Also, Magikarp evolves into Gyrados. #wewantseason5
Example number two; Hypershock. Also had a sucky season three, likewise enjoyed the elaborate lexicons of salty armchair builders, and was forced to adopt the mantra that they must suck less in future. Enter season four, and, suck less they did! (And they didn’t commit first degree burgercide this time! I’m still mad about that, Bales!) Although it ultimately didn’t claim the Giant Nut, its’ performance in season four certainly showed that giving up was not the answer.
Now I’m not your average fan. I’m one of those idiots who thought it looked fun and to Hell with anyone who says I can’t give it a go. (I believe the correct term is “fan-turned-builder,” but I prefer idiot, so we’ll roll with it. If you listen carefully, you can hear Al Kindle nodding in approval). I was fortunate enough to have my daft idea accepted onto the show, and this posed the slightly awkward problem of my inner fangirl: meeting my heroes.
I was THERE for Hypershock’s streak of sucking less. I was mere tables away from them while they stuck middle fingers up at last seasons’ sucking and got that bot on a much better run. I was the first at the pit-screens with a front-row seat to all its’ fights – and that’s not just because I’m short!
Zoe made an appearance at filming too, and, came over to my pit table to allow me to fan girl. She had time for me, made me feel part of the hammer crew, and was basically everything you want your heroes to be in real life. In that moment I gave zero f*cks that Chomp went 0-4 last season, stopped caring about my own win-loss record, and was motivated to roll my sleeves up and get repairing.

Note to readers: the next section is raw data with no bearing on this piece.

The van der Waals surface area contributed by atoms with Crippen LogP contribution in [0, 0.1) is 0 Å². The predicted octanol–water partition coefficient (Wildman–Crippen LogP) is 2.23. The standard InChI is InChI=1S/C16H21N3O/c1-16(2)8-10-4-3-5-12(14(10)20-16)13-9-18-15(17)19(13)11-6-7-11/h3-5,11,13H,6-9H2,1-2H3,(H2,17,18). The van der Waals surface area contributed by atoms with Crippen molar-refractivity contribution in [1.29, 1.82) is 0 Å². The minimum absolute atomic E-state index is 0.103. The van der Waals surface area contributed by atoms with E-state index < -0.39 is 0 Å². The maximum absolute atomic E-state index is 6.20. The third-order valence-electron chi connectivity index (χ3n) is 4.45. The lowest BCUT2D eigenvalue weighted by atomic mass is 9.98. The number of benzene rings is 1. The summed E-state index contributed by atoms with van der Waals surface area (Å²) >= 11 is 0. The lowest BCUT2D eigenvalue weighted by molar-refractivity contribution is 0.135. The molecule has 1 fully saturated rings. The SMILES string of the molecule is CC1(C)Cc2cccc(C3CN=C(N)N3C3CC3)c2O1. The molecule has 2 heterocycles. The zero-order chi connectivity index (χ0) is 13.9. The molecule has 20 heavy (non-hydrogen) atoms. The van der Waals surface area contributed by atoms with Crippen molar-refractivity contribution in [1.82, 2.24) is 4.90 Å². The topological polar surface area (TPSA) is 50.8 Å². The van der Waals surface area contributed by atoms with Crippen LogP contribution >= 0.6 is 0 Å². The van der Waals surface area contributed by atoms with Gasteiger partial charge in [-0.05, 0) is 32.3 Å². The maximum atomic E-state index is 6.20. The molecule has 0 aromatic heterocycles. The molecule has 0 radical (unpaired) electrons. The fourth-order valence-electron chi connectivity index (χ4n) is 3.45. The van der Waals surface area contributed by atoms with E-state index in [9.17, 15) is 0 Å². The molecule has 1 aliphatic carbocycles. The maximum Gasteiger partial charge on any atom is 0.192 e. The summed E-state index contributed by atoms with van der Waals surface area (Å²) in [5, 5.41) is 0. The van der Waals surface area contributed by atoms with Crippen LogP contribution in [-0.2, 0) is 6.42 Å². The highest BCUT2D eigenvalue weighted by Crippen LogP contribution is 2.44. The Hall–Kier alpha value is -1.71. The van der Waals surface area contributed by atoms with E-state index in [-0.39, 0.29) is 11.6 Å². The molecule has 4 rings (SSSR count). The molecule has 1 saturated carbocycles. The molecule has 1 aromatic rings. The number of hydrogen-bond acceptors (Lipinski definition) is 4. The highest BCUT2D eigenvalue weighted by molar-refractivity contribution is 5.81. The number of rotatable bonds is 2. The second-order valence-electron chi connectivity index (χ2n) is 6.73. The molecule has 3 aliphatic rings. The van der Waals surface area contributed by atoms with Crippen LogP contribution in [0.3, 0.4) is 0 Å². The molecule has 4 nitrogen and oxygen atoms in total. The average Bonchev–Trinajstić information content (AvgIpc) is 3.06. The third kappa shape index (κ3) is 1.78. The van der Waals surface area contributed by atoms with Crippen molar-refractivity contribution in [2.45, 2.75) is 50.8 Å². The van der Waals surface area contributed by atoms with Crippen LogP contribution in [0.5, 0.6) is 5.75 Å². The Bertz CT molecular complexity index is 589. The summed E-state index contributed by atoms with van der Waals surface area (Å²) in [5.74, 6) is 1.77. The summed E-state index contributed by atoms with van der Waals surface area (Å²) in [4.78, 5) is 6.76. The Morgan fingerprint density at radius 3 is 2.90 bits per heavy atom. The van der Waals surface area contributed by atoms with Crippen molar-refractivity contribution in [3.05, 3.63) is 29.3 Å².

For me, failure makes the sport seem that bit more accessible and relatable too. Imagine you’re a first time viewer; you’ve never heard of the sport, nor the show, and you’re round a buddy’s house one night and they put on BattleBots. The inner workings of the robots probably seem like wizardry, the builders are ‘celebrities’ and totally NOT real-ass humans with regular jobs for the other 50 weeks in the year, and as exciting as it is; it all seems a bit…intimidating. Until your team loses.
You see the disappointment on the teams’ faces and you relate to a time where you felt like your hard work had all been for nothing. You watch the pit footage and see that the loss was down to a small, frustrating oversight and you relate, because there are plenty of times where a dumb oversight cost you something important. You see the teams learn from their mistakes and come back stronger, and you can relate because you’ve been there too. Even when all hope seems lost and your team might not make it; they get back in the arena and remind you that from rock-bottom, the only way is up.
I prefer to think of failure as a journey rather than a destination. I have only ‘failed’ if I give up – otherwise I have just simply found lots of ways which don’t work. The failures of my favourite bots and teams, for me, are a cause for admiration, not condemnation. I admire all the creative ways that teams meet their challenges and fix their machines, I admire their determination, and I admire their strength in not giving up. It inspires me not to give up, not just on bot-building but in other aspects of my life. I dare say I’m not the only fan who feels that way.
And maybe someone needed to hear that it’s okay to f*ck up today.